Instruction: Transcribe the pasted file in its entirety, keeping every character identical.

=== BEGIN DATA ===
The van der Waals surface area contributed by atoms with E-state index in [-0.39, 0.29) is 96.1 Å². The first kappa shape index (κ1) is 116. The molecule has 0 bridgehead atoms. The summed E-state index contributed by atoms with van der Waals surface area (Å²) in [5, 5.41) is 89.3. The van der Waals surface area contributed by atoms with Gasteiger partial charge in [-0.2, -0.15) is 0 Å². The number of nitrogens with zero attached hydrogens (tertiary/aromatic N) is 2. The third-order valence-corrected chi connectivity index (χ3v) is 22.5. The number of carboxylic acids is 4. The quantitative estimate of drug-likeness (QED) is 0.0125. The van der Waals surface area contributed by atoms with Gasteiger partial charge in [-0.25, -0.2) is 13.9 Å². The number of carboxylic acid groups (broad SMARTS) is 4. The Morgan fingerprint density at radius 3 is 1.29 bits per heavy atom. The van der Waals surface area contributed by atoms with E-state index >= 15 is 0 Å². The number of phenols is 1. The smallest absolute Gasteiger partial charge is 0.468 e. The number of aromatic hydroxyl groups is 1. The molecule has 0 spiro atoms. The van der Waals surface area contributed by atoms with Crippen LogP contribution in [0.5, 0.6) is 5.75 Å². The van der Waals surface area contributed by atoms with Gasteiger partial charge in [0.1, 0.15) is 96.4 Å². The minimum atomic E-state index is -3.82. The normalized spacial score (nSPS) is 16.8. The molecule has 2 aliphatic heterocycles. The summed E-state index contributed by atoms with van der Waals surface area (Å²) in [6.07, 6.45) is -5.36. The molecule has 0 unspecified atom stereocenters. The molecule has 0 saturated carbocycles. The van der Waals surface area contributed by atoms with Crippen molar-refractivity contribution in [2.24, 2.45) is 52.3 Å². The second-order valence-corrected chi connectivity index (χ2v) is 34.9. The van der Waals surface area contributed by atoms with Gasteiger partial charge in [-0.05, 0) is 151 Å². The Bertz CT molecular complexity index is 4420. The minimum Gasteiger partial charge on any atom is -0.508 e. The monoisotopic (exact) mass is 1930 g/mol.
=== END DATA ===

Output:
The van der Waals surface area contributed by atoms with E-state index in [-0.39, 0.29) is 96.1 Å². The first kappa shape index (κ1) is 116. The molecule has 0 bridgehead atoms. The summed E-state index contributed by atoms with van der Waals surface area (Å²) in [5, 5.41) is 89.3. The van der Waals surface area contributed by atoms with Gasteiger partial charge in [-0.2, -0.15) is 0 Å². The number of nitrogens with zero attached hydrogens (tertiary/aromatic N) is 2. The third-order valence-corrected chi connectivity index (χ3v) is 22.5. The number of carboxylic acids is 4. The quantitative estimate of drug-likeness (QED) is 0.0125. The van der Waals surface area contributed by atoms with Gasteiger partial charge in [-0.25, -0.2) is 13.9 Å². The number of carboxylic acid groups (broad SMARTS) is 4. The Morgan fingerprint density at radius 3 is 1.29 bits per heavy atom. The van der Waals surface area contributed by atoms with E-state index >= 15 is 0 Å². The number of phenols is 1. The smallest absolute Gasteiger partial charge is 0.468 e. The number of aromatic hydroxyl groups is 1. The molecule has 0 spiro atoms. The van der Waals surface area contributed by atoms with Crippen LogP contribution in [0.5, 0.6) is 5.75 Å². The van der Waals surface area contributed by atoms with Gasteiger partial charge in [0.1, 0.15) is 96.4 Å². The minimum atomic E-state index is -3.82. The normalized spacial score (nSPS) is 16.8. The molecule has 2 aliphatic heterocycles. The summed E-state index contributed by atoms with van der Waals surface area (Å²) in [6.07, 6.45) is -5.36. The molecule has 0 unspecified atom stereocenters. The molecule has 0 saturated carbocycles. The van der Waals surface area contributed by atoms with Crippen molar-refractivity contribution in [2.24, 2.45) is 52.3 Å². The second-order valence-corrected chi connectivity index (χ2v) is 34.9. The van der Waals surface area contributed by atoms with Gasteiger partial charge in [-0.05, 0) is 151 Å². The Bertz CT molecular complexity index is 4420. The minimum Gasteiger partial charge on any atom is -0.508 e. The monoisotopic (exact) mass is 1930 g/mol.